Lavindos: In the Beginning

Settling on a Concept

I decided to take on the mammoth task of world-building.

Fantasy has always been a love of mine. There’s nothing better than escaping the horrible things in this world and moving into another filled with endless, exciting possibilities.

I have tried to write my own fantasy world before and made some admittedly lazy attempts at this. Anyone who does world building or simply respects the genre will know that you cannot do a lazy version of an entire world. I tried to invent my own tiny world within the confines of a walled city, with everything outside the city as a blank nothingness.

In my weak defense, it was for a university project and I had only limited time. However, that blankness is still there, burning a hole in a dark and dusty folder somewhere. I still haven’t done anything with it and probably never will.

This time I want to do it right. I owe it to the genre I love.

Medieval Tendencies

I started with a concept. A lot of this type of high/epic fantasy follows a particular theme. It is based around medieval Britain/Europe. It is based on Lord of the Rings, Game of Thrones and the history they are based on. I know why people still continue to write this way. They are popular books and they are set in a type of era that’s very interesting.

Conwy Castle
Conwy Castle

The medieval world gives writers swords, castles, kings, dragons – all the things we loved as children and couldn’t let go of. My lazy story was based around this. I clearly thought ‘well I’ve read fantasy, I know all that medieval stuff. I’ll just plonk a castle here and a dragon there and whey!’ and I insulted the genre.

The truth is, I actually know very little about the medieval era. The little bits I know or more likely assume I know, are interesting, but it’s never spurred me into meticulous research. I think any advice I would give on this would fall into ‘write what you know’, although I don’t usually like that advice. And if you don’t know it, you better make sure that you do at some point.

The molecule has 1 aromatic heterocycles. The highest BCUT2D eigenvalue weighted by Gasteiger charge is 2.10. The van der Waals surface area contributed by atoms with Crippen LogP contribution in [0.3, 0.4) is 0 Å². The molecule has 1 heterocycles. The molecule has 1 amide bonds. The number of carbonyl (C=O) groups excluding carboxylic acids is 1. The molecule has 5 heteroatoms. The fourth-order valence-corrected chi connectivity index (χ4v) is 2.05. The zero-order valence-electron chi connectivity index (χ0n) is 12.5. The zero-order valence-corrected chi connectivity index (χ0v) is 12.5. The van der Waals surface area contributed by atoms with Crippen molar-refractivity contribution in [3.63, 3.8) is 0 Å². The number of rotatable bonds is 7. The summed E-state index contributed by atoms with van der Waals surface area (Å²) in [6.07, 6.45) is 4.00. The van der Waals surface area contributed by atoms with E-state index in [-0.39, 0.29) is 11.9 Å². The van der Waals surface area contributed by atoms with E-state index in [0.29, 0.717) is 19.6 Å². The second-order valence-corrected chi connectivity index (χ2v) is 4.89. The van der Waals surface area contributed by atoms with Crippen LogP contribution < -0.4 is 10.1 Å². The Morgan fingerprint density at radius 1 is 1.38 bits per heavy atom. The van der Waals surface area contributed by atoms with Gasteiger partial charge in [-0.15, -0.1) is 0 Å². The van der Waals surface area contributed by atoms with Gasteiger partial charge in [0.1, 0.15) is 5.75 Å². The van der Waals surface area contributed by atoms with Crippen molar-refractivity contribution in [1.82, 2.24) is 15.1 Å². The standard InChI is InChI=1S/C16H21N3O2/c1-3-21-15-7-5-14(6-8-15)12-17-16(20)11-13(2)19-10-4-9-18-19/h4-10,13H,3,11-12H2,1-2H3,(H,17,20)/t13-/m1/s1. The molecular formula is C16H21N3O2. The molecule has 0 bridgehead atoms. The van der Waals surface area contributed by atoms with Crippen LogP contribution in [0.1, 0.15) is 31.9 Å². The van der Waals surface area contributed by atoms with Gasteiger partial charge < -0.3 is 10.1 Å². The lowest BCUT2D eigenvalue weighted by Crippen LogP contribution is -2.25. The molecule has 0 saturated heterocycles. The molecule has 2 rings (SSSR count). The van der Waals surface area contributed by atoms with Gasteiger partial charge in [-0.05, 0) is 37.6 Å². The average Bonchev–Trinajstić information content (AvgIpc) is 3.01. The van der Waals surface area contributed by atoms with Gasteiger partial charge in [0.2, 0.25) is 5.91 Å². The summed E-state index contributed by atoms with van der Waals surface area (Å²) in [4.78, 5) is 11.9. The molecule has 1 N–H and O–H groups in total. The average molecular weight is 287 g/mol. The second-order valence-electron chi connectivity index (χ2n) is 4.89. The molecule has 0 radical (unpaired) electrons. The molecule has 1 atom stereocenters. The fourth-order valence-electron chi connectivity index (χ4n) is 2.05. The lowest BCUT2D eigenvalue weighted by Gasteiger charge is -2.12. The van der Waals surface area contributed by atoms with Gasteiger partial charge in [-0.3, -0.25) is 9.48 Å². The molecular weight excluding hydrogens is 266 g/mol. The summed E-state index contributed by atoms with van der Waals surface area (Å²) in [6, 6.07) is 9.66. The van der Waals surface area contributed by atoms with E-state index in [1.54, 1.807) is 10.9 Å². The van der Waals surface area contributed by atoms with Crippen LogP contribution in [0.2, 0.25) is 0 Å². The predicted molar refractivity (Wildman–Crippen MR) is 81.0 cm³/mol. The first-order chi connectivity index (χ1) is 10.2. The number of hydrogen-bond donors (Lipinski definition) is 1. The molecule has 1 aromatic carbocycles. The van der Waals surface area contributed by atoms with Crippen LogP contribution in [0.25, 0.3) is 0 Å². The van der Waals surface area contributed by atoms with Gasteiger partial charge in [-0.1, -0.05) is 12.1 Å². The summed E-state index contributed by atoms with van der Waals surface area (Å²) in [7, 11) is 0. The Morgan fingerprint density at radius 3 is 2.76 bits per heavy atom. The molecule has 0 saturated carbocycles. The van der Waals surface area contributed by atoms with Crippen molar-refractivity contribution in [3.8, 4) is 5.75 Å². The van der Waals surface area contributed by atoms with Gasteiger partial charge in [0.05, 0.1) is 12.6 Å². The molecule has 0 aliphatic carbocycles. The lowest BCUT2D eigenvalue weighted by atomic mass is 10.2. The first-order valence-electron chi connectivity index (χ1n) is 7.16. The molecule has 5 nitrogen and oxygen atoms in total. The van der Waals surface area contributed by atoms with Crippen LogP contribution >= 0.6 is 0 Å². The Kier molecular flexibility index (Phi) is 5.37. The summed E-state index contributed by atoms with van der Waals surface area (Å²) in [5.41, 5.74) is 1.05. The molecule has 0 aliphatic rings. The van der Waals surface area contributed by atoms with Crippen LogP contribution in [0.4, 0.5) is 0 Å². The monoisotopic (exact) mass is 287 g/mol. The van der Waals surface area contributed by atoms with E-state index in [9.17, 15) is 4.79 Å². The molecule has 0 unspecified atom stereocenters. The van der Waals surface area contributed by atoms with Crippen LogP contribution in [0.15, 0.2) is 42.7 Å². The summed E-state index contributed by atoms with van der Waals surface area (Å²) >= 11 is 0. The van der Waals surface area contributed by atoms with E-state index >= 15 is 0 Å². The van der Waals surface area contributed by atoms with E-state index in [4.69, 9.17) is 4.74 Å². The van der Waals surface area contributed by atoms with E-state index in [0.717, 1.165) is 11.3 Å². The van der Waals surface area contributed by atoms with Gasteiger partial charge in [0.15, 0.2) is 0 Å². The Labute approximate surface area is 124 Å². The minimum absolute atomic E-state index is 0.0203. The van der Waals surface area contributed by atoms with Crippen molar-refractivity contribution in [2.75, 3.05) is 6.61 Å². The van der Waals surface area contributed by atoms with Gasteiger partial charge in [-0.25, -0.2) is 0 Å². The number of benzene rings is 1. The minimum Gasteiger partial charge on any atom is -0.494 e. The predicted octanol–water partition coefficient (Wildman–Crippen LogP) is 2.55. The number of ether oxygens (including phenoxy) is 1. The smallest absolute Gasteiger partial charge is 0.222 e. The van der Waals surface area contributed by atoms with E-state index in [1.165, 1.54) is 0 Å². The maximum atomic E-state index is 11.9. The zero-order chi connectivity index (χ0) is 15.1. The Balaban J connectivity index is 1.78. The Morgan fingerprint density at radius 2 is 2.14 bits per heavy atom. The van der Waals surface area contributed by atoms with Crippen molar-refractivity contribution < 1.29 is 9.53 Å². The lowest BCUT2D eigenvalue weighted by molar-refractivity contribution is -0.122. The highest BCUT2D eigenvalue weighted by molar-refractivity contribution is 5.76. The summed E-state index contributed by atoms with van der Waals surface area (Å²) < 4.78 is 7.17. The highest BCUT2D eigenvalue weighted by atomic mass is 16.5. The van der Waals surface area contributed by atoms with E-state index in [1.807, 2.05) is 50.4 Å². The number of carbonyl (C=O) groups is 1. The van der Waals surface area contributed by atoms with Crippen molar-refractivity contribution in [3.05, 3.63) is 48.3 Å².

So I learned to forgive myself for my crimes against fantasy and have taken it as a lesson. I came to the decision, no medieval stuff. This led me on to think about what historical period interests. It wasn’t difficult to pick an era.

My True Love

I have adored Ancient Egypt since Year 3 in primary school when my teacher sat us down on the carpet and told us about the Egyptians pulling brains out of dead people’s noses. While all the normal, healthy-minded children said ‘eee that’s sick’ (in a Scouse accent), I was sitting there grinning like some sort of miniature psychopath.

Statue of the god Osiris. Photo taken at the British Museum
Osiris, god of the dead. Photo taken at the British Museum

So I fell in love with Ancient Egypt. It was an insane, beautiful, horrible, brilliant era. I could never get bored with it. It was something completely different. It was like reading a fantasy story. How could those people have actually existed? They felt fictional, but the best part was that they weren’t.

Egypt helped me come across another culture, Ancient Rome. The part that interested me most was the conflict between the two countries, and Rome’s triumph against the dying Egyptian empire.

I became interested in Rome not just because of the link to Egypt but because it too is amazing. An empire with incredible military might, armed with the audacity to take on the world, their ambition for glory and their ingenuity, make them one of the most fascinating cultures of all time.

Arch of Constantine
Arch of Constantine in Rome

What I wanted to do is blend these two loves together to make a fantasy baby. I wanted the technological and societal advancements of Rome but also the mystery and exotic picture of Egypt.

This became the basis for me to set my world on. I began to use Ancient Egypt as a foundation.

I’d love to hear about the early days of other peoples’ fantasy worlds. How did you start yours?

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